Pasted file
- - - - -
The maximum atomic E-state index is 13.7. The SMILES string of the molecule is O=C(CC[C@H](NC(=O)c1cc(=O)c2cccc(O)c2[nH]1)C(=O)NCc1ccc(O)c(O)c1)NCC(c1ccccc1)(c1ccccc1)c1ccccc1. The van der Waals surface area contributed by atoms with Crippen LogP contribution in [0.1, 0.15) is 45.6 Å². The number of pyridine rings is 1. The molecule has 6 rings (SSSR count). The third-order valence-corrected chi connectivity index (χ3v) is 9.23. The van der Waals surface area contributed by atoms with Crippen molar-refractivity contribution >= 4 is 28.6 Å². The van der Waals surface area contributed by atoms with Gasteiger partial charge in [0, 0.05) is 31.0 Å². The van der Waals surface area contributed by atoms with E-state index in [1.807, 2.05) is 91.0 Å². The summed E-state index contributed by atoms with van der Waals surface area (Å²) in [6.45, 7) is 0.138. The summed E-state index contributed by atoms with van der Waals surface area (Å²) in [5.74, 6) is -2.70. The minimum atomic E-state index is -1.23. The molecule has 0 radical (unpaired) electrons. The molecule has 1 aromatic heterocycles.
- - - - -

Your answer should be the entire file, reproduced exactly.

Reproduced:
The maximum atomic E-state index is 13.7. The SMILES string of the molecule is O=C(CC[C@H](NC(=O)c1cc(=O)c2cccc(O)c2[nH]1)C(=O)NCc1ccc(O)c(O)c1)NCC(c1ccccc1)(c1ccccc1)c1ccccc1. The van der Waals surface area contributed by atoms with Crippen LogP contribution in [0.1, 0.15) is 45.6 Å². The number of pyridine rings is 1. The molecule has 6 rings (SSSR count). The third-order valence-corrected chi connectivity index (χ3v) is 9.23. The van der Waals surface area contributed by atoms with Crippen molar-refractivity contribution >= 4 is 28.6 Å². The van der Waals surface area contributed by atoms with Gasteiger partial charge in [0, 0.05) is 31.0 Å². The van der Waals surface area contributed by atoms with E-state index in [1.807, 2.05) is 91.0 Å². The summed E-state index contributed by atoms with van der Waals surface area (Å²) in [6.45, 7) is 0.138. The summed E-state index contributed by atoms with van der Waals surface area (Å²) in [5.74, 6) is -2.70. The minimum atomic E-state index is -1.23. The molecule has 0 radical (unpaired) electrons. The molecule has 1 aromatic heterocycles.